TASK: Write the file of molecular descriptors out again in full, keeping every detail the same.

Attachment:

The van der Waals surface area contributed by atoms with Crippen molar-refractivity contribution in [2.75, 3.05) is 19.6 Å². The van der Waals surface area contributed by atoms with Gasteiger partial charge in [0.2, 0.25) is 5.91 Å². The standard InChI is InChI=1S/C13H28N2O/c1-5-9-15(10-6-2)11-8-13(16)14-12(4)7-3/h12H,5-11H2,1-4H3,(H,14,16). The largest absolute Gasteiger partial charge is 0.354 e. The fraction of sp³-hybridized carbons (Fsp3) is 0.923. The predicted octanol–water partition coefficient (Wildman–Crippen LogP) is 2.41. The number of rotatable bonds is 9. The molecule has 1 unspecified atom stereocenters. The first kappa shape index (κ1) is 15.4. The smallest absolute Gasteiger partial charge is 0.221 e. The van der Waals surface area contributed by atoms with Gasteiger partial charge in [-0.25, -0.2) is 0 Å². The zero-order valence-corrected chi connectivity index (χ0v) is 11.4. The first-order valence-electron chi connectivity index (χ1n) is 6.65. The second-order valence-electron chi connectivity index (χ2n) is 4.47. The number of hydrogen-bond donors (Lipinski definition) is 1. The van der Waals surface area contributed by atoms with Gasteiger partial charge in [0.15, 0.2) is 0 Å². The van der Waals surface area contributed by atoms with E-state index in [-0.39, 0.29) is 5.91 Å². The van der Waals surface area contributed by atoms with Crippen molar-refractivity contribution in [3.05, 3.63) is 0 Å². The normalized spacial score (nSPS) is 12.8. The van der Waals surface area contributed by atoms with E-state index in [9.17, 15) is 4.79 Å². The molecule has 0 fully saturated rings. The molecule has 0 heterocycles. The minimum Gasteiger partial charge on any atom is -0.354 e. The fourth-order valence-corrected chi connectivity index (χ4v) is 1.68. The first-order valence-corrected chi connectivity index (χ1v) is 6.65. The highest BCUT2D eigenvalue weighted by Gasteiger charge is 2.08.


The van der Waals surface area contributed by atoms with Crippen molar-refractivity contribution in [2.75, 3.05) is 19.6 Å². The van der Waals surface area contributed by atoms with Gasteiger partial charge in [0.2, 0.25) is 5.91 Å². The standard InChI is InChI=1S/C13H28N2O/c1-5-9-15(10-6-2)11-8-13(16)14-12(4)7-3/h12H,5-11H2,1-4H3,(H,14,16). The largest absolute Gasteiger partial charge is 0.354 e. The fraction of sp³-hybridized carbons (Fsp3) is 0.923. The predicted octanol–water partition coefficient (Wildman–Crippen LogP) is 2.41. The number of rotatable bonds is 9. The molecule has 1 unspecified atom stereocenters. The first kappa shape index (κ1) is 15.4. The smallest absolute Gasteiger partial charge is 0.221 e. The van der Waals surface area contributed by atoms with Gasteiger partial charge in [-0.25, -0.2) is 0 Å². The zero-order valence-corrected chi connectivity index (χ0v) is 11.4. The first-order valence-electron chi connectivity index (χ1n) is 6.65. The second-order valence-electron chi connectivity index (χ2n) is 4.47. The number of hydrogen-bond donors (Lipinski definition) is 1. The van der Waals surface area contributed by atoms with Gasteiger partial charge in [0.15, 0.2) is 0 Å². The van der Waals surface area contributed by atoms with E-state index in [-0.39, 0.29) is 5.91 Å². The van der Waals surface area contributed by atoms with Crippen molar-refractivity contribution in [3.05, 3.63) is 0 Å². The normalized spacial score (nSPS) is 12.8. The van der Waals surface area contributed by atoms with E-state index in [9.17, 15) is 4.79 Å². The molecule has 0 fully saturated rings. The molecule has 0 heterocycles. The minimum Gasteiger partial charge on any atom is -0.354 e. The fourth-order valence-corrected chi connectivity index (χ4v) is 1.68. The first-order valence-corrected chi connectivity index (χ1v) is 6.65. The highest BCUT2D eigenvalue weighted by Gasteiger charge is 2.08.